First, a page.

How hubless cities can attract higher spending fly-in visitors | The Engine is Red

How hubless cities can attract higher spending fly-in visitors

Written by Chris Denny - President/Founder of The Engine is Red

Illustration by Patrick Finney


Tourism bureaus, chambers of commerce, joint power authorities and other groups promoting tourism in cities with regional airports have unique challenges in attracting tourists, compared to larger hubs. The math is simple, with less tax revenue to power their outward communication, regional markets need to act much more nimbly when advertising.

The question is, of the thousands of options available to travel and tourism marketers, what methods are the most effective?

Having worked with a number of businesses facing this challenge, my view is to focus and spend narrowly and take advantage of hyper-targeting tools the digital marketing world offers in order to compete with larger travel destinations.

It’s amazing how effective you can be, and how far you can make limited marketing dollars go, while attracting higher spending and more desirable visitors to your city. The combination is this: a focus on mid-sized markets that offer direct flights, and hyper-targeted digital marketing within them.

Here’s a few other guiding thoughts to help you on your way.


Aim smaller

When you’re making a national pitch for tourists, competition is stiff. You likely have less funds than you need to come close to reaching the desired traveler.

But when you’re not going for national broadcast, you can better saturate the audience and offer a more custom message. Take Asheville, N.C. for example. With a regional airport, promoters might focus on making inroads to desired audiences in Tampa, St. Pete and Punta Gorda, FL, punching up the offer of a direct inbound flight by tapping into the desire for a quick weekend getaway with limited hassle and travel time.


Consider drive-in vs. fly-in advantages

When drive-in visitors come to Gatlinburg,Tenn. they’re likely seeking out the most visited national park in the country, the Great Smoky Mountains.

Driving-in means they obviously do not need a rental car, so that’s a loss of revenue for several stakeholders. Visitors tend to go home same day, or spend only one night. They might bring snacks from home, visit drive-thru instead of full service restaurants, and stay at inexpensive hotels.

Fly-in visitors to the Gatlinburg/Sevier County airport, on the other hand, are already invested in making the trip memorable, may stay longer, do more shopping, eating out and other big ticket entertainment. Hence, your money is better spent going after fewer higher-spending visitors than many low-spenders.

With summer fuel prices set to spike, a focus on fly-in customers has the added benefit of avoiding the dips in tourism associated with fuel costs.

by hyper-targeting, you reduce the risk that a lower-budget traveler will see an ad that isn’t speaking their language. It’s not like planting a billboard where anybody will see it.

Take advantage of seasonality

The very successful Levi’s Grand Fondo held annually in Sonoma, Calif. has maximized drive-in traffic for the October event. Organizers should consider refocusing marketing dollars onto cities with direct flights to Sonoma County, such as Minneapolis or Phoenix, which would provide an entry point for higher spending visitors.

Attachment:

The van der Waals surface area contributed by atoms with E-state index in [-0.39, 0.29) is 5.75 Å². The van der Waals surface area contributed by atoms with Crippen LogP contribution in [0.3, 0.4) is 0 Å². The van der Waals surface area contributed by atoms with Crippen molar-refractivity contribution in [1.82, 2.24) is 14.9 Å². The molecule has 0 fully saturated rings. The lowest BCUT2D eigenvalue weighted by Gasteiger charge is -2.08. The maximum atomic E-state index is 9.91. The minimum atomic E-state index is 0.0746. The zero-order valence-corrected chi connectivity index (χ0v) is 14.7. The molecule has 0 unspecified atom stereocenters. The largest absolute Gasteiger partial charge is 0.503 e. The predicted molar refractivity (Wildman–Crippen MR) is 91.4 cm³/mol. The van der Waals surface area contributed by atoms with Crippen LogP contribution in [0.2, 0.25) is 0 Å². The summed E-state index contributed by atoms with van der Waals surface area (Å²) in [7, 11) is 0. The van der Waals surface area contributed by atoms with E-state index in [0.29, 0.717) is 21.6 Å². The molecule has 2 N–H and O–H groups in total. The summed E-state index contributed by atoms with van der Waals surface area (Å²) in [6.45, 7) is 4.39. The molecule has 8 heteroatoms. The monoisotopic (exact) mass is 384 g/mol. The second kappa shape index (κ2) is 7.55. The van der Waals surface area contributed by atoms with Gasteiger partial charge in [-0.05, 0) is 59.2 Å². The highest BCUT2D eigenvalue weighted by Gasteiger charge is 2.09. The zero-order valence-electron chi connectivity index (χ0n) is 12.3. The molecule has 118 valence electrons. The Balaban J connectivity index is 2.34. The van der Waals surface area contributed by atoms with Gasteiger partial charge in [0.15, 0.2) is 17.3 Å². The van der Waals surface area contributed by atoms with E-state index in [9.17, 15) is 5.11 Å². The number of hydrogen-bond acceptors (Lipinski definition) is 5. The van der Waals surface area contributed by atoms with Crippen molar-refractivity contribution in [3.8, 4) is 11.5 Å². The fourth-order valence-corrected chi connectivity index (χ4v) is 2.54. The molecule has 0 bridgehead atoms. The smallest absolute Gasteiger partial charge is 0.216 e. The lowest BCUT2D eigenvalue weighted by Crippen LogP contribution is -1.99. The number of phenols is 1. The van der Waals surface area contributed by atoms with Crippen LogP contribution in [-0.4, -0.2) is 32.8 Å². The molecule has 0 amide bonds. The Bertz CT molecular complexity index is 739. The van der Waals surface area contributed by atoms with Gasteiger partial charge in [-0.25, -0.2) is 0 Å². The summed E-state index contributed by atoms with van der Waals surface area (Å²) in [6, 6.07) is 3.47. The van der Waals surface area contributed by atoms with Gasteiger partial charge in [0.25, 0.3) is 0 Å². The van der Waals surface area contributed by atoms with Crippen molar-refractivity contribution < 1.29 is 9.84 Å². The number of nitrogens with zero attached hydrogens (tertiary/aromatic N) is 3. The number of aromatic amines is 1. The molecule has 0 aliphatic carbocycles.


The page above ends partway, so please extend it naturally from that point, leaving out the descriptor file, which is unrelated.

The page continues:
If your market has a low-season (that isn’t deluged with monsoons or some other unfavorable weather situation), your marketing dollars will go even further. Why? Because if travel is still enjoyable, fly-in travelers who want to get away for a quick trip without investing like it’s a European vacation are more likely to book.


Build messaging for higher-dollar travelers

This can be tricky, especially for predominantly drive-in travel regions, you don’t want to alienate your base. If lower-budget travelers suddenly see that their favorite getaway destination is appealing to people who aren’t them, you risk losing some of that revenue.

Luckily, digital can be helpful here because by hyper-targeting, you reduce the risk that a lower-budget traveler will see an ad that isn’t speaking their language. It’s not like planting a billboard where anybody will see it.


Go digital

Once you’ve committed to narrowing the audience, developing your messaging and targeting it is much easier. Take advantage of the best targeting available; geography based ads in pre-roll, display and promoted social.

For instance, Levi’s Gran Fondo can use Instagram, Youtube, and digital display networks to create a deep saturation affordably, by concentrating on affluent, cycling enthusiasts in Phoenix and Minneapolis. The hyper-focus allows them to expand their frequency and create a huge impression, on a modest budget.

Though it can be challenging to figure out what tools will best help your region bring in higher-dollar visitors, know that there is absolutely a media mix available to you. And we’re not talking hundreds of thousands of dollars. For $7-10k per month in media spend, and with the right messaging mix, most any regional travel destination can attract the right travelers.

With that growth comes more businesses that will want to invest, which means more reasons to visit, and more tax dollars to feed the region’s growth as a travel hub.